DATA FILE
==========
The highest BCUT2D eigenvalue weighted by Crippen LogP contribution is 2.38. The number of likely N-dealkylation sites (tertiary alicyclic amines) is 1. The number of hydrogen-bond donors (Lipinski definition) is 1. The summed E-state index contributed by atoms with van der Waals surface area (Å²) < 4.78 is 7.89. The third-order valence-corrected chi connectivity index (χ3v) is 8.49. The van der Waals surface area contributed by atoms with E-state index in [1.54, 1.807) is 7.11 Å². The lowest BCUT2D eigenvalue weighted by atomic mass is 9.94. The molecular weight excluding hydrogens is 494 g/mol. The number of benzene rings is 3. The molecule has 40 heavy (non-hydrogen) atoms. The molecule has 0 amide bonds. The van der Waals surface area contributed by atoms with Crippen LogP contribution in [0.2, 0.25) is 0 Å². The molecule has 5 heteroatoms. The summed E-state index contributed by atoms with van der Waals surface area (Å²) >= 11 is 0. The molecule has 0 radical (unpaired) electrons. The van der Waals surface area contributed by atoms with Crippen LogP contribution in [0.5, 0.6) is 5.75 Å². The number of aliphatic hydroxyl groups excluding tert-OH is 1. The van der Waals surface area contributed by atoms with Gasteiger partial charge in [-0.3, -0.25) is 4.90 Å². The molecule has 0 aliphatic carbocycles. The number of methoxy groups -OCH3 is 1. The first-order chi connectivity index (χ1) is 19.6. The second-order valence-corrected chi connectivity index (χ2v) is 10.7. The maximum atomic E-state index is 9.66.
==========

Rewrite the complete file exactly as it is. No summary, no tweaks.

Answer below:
The highest BCUT2D eigenvalue weighted by Crippen LogP contribution is 2.38. The number of likely N-dealkylation sites (tertiary alicyclic amines) is 1. The number of hydrogen-bond donors (Lipinski definition) is 1. The summed E-state index contributed by atoms with van der Waals surface area (Å²) < 4.78 is 7.89. The third-order valence-corrected chi connectivity index (χ3v) is 8.49. The van der Waals surface area contributed by atoms with E-state index in [1.54, 1.807) is 7.11 Å². The lowest BCUT2D eigenvalue weighted by atomic mass is 9.94. The molecular weight excluding hydrogens is 494 g/mol. The number of benzene rings is 3. The molecule has 40 heavy (non-hydrogen) atoms. The molecule has 0 amide bonds. The van der Waals surface area contributed by atoms with Crippen LogP contribution in [0.2, 0.25) is 0 Å². The molecule has 5 heteroatoms. The summed E-state index contributed by atoms with van der Waals surface area (Å²) >= 11 is 0. The molecule has 0 radical (unpaired) electrons. The van der Waals surface area contributed by atoms with Crippen LogP contribution in [0.5, 0.6) is 5.75 Å². The number of aliphatic hydroxyl groups excluding tert-OH is 1. The van der Waals surface area contributed by atoms with Gasteiger partial charge in [-0.3, -0.25) is 4.90 Å². The molecule has 0 aliphatic carbocycles. The number of methoxy groups -OCH3 is 1. The first-order chi connectivity index (χ1) is 19.6. The second-order valence-corrected chi connectivity index (χ2v) is 10.7. The maximum atomic E-state index is 9.66.